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Literature / Hyakumontagari

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This book provides examples of the following tropes;

  • Asshole Victim: A lot of the victims in this book qualfy. To name but a few; Mori Hideki in "The Critic". the Oshiro siblings in "Witchcraft of the Venomous Rats" and Captain Nakamura in "Sea Beef".
  • Animalistic Abomination: A lot of the yokai are such,
  • Awesome McCoolname: Ryuu's name means "Dragon" in Japanese; and he is a badass.
  • Chest Burster: The infant Lloigor are born in this manner. The protagonist's daughter dies giving birth to one.
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  • Curb-Stomp Battle: Bake-kujira delivers an absolutely brutal one to the Shona Maru; destroying it in a matter of seconds.
  • Death by Childbirth: Misaki in "The Brides of Mizuchi. Given Ryunnosuke seems rather nonplussed by it, this must be a regular occurrence at Tatsu Springs.
  • Fridge Horror: Daisuke suffers an in-universe example of this in "The Brides of Mizuchi", when he realises that Mizuchi is but one of hundreds, if not thousands of giant dragons, hibernating all over the world. And considering the damage that just one can do...
  • Jerkass: Mori Hideki in "The Critic", who appears to enjoy tarnishing the eateries he reviews for the sake of it. He gets turned into a forever-hungry ghost in punishment.]
  • Offing the Offspring: The protagonist in "Yanari" accidentally kills her young son, mistaking him for one of the titular creatures.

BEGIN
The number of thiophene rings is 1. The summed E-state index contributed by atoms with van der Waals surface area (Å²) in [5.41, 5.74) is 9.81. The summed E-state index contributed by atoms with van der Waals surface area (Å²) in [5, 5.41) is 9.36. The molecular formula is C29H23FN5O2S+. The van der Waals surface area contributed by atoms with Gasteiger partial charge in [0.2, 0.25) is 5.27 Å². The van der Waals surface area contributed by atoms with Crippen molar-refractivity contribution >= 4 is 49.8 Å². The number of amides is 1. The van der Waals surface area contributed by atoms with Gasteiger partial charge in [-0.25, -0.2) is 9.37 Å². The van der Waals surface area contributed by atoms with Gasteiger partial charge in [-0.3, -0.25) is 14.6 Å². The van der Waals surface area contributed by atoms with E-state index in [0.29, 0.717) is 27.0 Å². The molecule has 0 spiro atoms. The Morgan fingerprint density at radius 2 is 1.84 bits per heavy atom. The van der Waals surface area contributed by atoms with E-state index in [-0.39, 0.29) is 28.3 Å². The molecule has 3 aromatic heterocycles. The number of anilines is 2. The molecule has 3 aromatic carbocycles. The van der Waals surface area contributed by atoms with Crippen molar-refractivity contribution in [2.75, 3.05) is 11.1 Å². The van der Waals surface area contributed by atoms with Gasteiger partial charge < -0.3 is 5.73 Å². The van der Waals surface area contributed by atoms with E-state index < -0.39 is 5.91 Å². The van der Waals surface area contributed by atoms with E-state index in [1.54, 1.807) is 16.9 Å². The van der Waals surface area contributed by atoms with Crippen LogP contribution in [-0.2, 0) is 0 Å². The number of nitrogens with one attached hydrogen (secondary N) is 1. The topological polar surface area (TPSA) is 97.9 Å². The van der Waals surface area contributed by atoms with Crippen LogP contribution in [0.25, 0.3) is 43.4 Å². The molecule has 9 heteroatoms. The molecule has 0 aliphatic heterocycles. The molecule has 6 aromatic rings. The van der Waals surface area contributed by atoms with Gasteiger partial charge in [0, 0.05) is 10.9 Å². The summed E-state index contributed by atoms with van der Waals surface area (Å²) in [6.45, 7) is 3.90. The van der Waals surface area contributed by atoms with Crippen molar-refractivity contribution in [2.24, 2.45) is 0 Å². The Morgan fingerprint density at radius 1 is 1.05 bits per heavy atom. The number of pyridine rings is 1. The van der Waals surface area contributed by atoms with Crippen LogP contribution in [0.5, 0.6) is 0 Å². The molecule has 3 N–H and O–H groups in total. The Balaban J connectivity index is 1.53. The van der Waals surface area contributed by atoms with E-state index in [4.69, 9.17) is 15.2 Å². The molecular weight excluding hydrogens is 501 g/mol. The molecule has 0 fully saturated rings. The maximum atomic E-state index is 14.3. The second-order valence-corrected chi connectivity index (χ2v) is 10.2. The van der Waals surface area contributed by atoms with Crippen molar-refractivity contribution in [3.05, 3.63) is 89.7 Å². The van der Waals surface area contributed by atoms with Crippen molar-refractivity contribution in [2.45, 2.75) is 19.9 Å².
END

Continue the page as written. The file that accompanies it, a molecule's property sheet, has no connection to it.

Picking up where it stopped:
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  • Our Dragons Are Different: Here, they are Precursors, who dwelled in the universe before the current one, known as the Lloigor. They can reproduce with human women, producing offspring with varying attributes, depending on how diluted the dragon sperm is.
  • Our Zombies Are Different:
  • Shown Their Work:
    • "Sea Beef" is a remarkably accurate portrayal of the Japanese whaling industry (e.g. whaling boats typically have a zoologist or marine biologist on board, to maintain the illusion of scientific respectability and that protected species are sometimes hunted)
    • "The Brides of Mizuchi" is a creepily accurate depiction of cult tactics. "Brides" also explains the reason why it's difficult to determine whether a cult is holding people against their will; quite often, the members have been brainwashed into believing they made the decision of their own free will.
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    • "Moryo" contains an accurate depiction of freak shows. All the purported yokai in the protagonist's freak show are giant puppets, drugged animals or deformed humans.
    • In "Enryo's Last Case", a lot of the explainations of the phenomena the titular professor investigated are all common explainations for Japanese folkloric phenomena.
  • Was Once a Man: Tesso

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